Spirituality Presents a Paradox in End-of-Life Care
"What we found is that patients who said they received a high amount of support from those religious communities were less likely to receive hospice care, more likely to receive aggressive medical interventions such as care in the intensive care unit, resuscitation, mechanical ventilation, and were more likely to die in an ICU setting, compared with patients who were not highly supported by their religious communities," Balboni says.
Those more heavily influenced by religious groups were less likely to have a high quality of life in their final days, she says.
A Belief in Miracles
The more they received support from religious congregations, the more likely patients were to fight death through experimental, highly toxic regimens of chemotherapy or surgeries with little chance of success. Apparently, these patients believed that God, acting through doctors, hospitals, and drugs, would miraculously save them, Balboni surmises.
"What the data suggests is that there is a lack of understanding on the part of these religious communities about the medical realities that these patients are facing, [and] that they focus instead on praying for miracles and perseverance through aggressive therapies."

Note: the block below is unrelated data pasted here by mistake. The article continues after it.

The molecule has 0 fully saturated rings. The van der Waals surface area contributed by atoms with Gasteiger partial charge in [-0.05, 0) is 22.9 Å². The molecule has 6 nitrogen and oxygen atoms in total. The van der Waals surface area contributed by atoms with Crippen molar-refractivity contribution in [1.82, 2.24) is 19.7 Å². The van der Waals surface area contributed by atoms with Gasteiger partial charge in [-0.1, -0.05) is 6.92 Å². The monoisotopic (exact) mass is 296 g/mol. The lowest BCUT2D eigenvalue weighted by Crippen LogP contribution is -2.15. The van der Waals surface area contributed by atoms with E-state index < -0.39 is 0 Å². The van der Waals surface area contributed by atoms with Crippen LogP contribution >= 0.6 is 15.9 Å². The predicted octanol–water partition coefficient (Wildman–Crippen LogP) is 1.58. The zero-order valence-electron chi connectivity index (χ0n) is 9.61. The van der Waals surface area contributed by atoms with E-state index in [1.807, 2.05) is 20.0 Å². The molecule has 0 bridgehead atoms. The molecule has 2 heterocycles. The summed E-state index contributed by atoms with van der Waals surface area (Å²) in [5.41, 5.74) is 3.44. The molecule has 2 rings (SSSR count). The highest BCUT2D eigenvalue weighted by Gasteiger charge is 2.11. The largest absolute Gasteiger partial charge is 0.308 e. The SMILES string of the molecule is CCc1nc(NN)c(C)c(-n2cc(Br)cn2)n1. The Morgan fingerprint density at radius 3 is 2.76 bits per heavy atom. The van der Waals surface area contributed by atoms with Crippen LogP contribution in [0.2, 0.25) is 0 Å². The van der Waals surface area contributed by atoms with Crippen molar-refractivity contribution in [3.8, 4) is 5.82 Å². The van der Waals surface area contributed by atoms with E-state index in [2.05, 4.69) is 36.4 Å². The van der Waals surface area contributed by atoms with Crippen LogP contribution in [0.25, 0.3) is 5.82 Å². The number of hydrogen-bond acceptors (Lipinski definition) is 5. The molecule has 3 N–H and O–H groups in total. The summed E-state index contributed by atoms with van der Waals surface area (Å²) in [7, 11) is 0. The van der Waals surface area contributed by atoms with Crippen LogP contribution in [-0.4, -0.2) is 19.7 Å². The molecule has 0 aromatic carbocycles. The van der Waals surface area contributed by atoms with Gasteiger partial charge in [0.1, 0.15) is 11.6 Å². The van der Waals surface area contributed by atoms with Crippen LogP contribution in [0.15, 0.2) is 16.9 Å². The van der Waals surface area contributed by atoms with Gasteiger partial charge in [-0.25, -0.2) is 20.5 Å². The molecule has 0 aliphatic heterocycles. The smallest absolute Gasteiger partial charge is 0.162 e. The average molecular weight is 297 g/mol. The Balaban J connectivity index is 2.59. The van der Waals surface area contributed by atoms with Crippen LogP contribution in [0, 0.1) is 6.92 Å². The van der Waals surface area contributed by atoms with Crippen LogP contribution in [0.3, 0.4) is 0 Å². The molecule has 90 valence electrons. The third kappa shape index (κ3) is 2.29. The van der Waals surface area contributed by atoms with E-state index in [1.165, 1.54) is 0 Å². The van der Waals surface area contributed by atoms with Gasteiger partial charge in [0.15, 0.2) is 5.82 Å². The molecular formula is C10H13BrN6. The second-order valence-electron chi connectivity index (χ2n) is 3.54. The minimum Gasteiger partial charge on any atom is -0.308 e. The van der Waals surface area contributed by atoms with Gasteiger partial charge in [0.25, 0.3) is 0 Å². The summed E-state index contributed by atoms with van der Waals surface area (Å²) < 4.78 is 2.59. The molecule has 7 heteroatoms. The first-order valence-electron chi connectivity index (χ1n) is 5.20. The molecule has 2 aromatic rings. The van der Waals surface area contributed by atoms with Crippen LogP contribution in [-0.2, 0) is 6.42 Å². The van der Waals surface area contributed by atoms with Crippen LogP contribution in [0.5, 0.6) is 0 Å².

On the other hand, when patients received their spiritual support from hospital chaplains, they received forthright and realistic information bridging the facts of their medical situation with their end-of-life considerations and religious beliefs.
"The chaplain elicits the patients' values and goals, and how they want to spend their remaining time, and gets them to consider weighing the potential benefits and risks of particular therapy," Balboni explains. "The chaplains have one foot in each realm."
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